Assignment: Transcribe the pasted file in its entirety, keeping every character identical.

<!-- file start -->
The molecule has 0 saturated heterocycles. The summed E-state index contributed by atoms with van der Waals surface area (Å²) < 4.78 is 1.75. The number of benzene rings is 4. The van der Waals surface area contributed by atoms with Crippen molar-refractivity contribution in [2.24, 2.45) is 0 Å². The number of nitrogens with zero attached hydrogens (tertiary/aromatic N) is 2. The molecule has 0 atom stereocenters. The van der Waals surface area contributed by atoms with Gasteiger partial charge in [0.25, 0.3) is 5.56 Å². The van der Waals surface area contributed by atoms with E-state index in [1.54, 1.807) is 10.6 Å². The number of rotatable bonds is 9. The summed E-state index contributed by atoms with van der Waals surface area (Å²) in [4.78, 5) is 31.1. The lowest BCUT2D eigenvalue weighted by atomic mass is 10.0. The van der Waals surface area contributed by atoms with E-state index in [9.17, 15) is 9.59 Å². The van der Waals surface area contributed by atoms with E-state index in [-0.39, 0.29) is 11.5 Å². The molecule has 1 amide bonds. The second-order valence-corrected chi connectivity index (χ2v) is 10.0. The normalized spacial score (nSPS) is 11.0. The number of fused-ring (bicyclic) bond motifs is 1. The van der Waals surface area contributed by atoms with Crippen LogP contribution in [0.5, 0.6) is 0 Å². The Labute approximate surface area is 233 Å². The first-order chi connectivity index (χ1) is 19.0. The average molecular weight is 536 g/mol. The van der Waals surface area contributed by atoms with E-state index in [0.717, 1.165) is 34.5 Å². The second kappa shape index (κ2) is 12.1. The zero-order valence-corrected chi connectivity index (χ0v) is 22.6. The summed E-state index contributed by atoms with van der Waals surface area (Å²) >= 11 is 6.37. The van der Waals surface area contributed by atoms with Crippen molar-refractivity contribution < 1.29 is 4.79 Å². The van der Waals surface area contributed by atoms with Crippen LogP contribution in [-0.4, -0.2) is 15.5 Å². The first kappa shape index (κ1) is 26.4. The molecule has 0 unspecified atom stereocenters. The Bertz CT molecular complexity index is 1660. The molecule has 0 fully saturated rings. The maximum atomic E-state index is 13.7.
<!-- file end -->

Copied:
The molecule has 0 saturated heterocycles. The summed E-state index contributed by atoms with van der Waals surface area (Å²) < 4.78 is 1.75. The number of benzene rings is 4. The van der Waals surface area contributed by atoms with Crippen molar-refractivity contribution in [2.24, 2.45) is 0 Å². The number of nitrogens with zero attached hydrogens (tertiary/aromatic N) is 2. The molecule has 0 atom stereocenters. The van der Waals surface area contributed by atoms with Gasteiger partial charge in [0.25, 0.3) is 5.56 Å². The van der Waals surface area contributed by atoms with E-state index in [1.54, 1.807) is 10.6 Å². The number of rotatable bonds is 9. The summed E-state index contributed by atoms with van der Waals surface area (Å²) in [4.78, 5) is 31.1. The lowest BCUT2D eigenvalue weighted by atomic mass is 10.0. The van der Waals surface area contributed by atoms with E-state index in [9.17, 15) is 9.59 Å². The van der Waals surface area contributed by atoms with E-state index in [-0.39, 0.29) is 11.5 Å². The molecule has 1 amide bonds. The second-order valence-corrected chi connectivity index (χ2v) is 10.0. The normalized spacial score (nSPS) is 11.0. The number of fused-ring (bicyclic) bond motifs is 1. The van der Waals surface area contributed by atoms with Crippen LogP contribution in [0.5, 0.6) is 0 Å². The Labute approximate surface area is 233 Å². The first-order chi connectivity index (χ1) is 19.0. The average molecular weight is 536 g/mol. The van der Waals surface area contributed by atoms with E-state index in [0.717, 1.165) is 34.5 Å². The second kappa shape index (κ2) is 12.1. The zero-order valence-corrected chi connectivity index (χ0v) is 22.6. The summed E-state index contributed by atoms with van der Waals surface area (Å²) >= 11 is 6.37. The van der Waals surface area contributed by atoms with Crippen molar-refractivity contribution < 1.29 is 4.79 Å². The van der Waals surface area contributed by atoms with Crippen LogP contribution in [-0.4, -0.2) is 15.5 Å². The first kappa shape index (κ1) is 26.4. The molecule has 0 unspecified atom stereocenters. The Bertz CT molecular complexity index is 1660. The molecule has 0 fully saturated rings. The maximum atomic E-state index is 13.7.